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@drewverlee it is because React embodies this formula UI = f(s)


The UI rendered (for the user to look at) is a function f of the applications state s. So that is the sense in which React is "functional" (and liked because of it).

đź‘Ť 4

In order to be efficient about it, React does all the virtual DOM dance, but that's just implementation detail.


with reagent, how would I fetch a key meta that's on an object that gets re-rendered. I have components that get rendered by a for loop dynamically and want to add a random key only if the original component being re-instantiated (not re-rendered) uses the same key.


(for [c content]
         (js/console.log (meta c))
         (with-meta c {:key (js-uuid)})))


the offending code


since this helper is part of a for loop and content is just a rest args, it unfortunately warns about keys


@theeternalpulse just to be clear: you are using a random number as a :key to force rerenders?


Can you state more generally what you are trying to achieve?


Have a glance at this ... just to make sure we're on the same page


so the function is called every time I update the state, and I want only keys the first time any item is created, when this function is called again I want to check the current key and just re-use that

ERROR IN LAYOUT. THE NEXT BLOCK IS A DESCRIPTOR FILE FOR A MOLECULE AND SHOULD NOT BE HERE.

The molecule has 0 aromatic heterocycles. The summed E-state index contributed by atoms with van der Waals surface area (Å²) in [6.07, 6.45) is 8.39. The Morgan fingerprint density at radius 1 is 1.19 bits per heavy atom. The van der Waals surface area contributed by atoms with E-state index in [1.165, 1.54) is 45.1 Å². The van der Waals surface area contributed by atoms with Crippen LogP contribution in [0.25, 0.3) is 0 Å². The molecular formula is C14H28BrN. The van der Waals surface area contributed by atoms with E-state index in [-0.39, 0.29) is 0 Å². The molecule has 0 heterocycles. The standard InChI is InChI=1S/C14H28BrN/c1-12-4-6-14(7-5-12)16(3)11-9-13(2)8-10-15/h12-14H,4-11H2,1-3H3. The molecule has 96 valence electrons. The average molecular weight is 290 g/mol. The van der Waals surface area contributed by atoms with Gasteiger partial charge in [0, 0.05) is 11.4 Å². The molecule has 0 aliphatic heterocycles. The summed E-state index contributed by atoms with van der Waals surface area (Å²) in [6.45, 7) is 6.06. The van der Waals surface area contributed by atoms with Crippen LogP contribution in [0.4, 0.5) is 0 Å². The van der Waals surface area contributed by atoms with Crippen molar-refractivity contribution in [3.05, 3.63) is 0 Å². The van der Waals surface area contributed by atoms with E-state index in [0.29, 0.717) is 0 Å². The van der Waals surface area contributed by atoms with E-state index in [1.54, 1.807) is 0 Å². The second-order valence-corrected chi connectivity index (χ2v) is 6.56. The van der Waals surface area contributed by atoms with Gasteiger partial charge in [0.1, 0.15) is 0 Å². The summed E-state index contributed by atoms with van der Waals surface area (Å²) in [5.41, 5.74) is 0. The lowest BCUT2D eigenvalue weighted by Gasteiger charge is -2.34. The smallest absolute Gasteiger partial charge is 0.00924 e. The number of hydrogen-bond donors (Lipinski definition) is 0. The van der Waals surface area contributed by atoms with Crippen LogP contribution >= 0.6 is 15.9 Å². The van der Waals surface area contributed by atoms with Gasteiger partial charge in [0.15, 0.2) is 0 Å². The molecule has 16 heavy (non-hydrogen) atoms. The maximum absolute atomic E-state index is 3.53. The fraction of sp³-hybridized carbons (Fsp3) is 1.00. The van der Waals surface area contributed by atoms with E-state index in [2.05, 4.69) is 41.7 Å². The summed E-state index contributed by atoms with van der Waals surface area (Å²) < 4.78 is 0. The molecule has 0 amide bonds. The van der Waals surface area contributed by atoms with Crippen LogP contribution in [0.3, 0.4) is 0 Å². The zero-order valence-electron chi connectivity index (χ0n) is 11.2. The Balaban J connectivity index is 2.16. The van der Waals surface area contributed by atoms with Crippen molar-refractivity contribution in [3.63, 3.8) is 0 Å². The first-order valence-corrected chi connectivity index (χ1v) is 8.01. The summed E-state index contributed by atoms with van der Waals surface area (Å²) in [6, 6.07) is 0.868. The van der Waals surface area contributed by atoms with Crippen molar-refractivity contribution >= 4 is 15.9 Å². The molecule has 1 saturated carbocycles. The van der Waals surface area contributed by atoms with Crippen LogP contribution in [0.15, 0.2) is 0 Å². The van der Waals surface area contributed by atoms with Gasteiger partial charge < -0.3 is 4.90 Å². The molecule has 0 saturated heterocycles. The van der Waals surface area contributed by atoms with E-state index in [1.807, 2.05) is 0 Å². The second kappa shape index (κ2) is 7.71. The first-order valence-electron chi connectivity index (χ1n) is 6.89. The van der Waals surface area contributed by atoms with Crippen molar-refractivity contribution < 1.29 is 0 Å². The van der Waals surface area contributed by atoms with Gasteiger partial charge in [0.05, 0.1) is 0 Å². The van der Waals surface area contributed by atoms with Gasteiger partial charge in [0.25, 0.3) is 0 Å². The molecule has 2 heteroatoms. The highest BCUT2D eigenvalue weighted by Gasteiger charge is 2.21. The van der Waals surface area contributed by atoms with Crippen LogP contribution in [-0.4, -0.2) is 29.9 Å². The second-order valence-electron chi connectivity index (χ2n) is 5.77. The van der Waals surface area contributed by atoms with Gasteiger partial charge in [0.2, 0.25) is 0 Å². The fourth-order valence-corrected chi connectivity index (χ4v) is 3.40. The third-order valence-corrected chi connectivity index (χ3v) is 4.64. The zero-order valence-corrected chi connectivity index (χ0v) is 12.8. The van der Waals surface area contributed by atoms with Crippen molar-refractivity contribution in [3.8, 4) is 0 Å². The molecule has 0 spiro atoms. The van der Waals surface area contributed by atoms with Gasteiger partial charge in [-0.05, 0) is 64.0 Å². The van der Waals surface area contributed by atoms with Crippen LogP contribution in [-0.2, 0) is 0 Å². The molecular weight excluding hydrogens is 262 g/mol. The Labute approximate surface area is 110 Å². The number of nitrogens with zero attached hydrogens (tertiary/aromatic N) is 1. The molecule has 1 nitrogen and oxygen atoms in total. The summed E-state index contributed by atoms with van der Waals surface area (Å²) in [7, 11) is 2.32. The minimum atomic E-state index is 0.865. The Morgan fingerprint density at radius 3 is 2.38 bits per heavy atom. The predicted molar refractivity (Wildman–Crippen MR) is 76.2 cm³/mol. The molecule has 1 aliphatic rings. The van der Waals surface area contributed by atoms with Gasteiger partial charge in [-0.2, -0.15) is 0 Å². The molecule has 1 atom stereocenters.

Is it general practice to put a key on anything that is bound to a value that might change?


Did you have a look at the link provided above?


I guess there's a gap in understanding why it complains about keys for a for loop, but not if I just put them on the page


I feel like it will help


for what it is worth, although mike explained it nicely, this is the key bit and it is a very sneaky thing to fully grok The list provided by the map is folded into the [:ul] vector. At the end of it, no list in sight. Just nested vectors.


there is a big difference in reagent between [:div '([:div] [:div])] and [:div [:div] [:div])]


the first one requires keys and the second one doesn’t


and when you use something like map, you get the first structure


what mike is suggesting is: if you really aren’t switching the order of the children, just use into instead of map so that you get the second structure


ah yes, sorry I missed the answer earlier, I got it. In my case

(defn styled-component [tag styles]
  {:style/indent 1}
  (fn [attrs & content]
    [tag (merge-with str attrs {:class (apply with-styles styles)})
     (for [c content] c)])) ;;<---
(defn styled-component [tag styles]
  {:style/indent 1}
  (fn [attrs & content]
    (into [tag (merge-with str attrs {:class (apply with-styles styles)})] ;;<---No more warnings :)
          (for [c content] c))))


can’t you just replace (for [c content] c) with content


(also, note that if you really are rendering a long list of things and you are going to be adding/subtracting/reordering items, you should think about solving this problem by assigning a random key to the original data when you create it or fetch it from the server and then using that data as the key. trying to do it on the fly is going to be a nightmare)


yeah, I think I learned that lesson 🙂. and you're right, I forget that it's already a list


also why do you js event listeners go haywire, I only have one set-interval event added to a level 2 component at the beginning


it goes all the way to 700+ in the chrome tools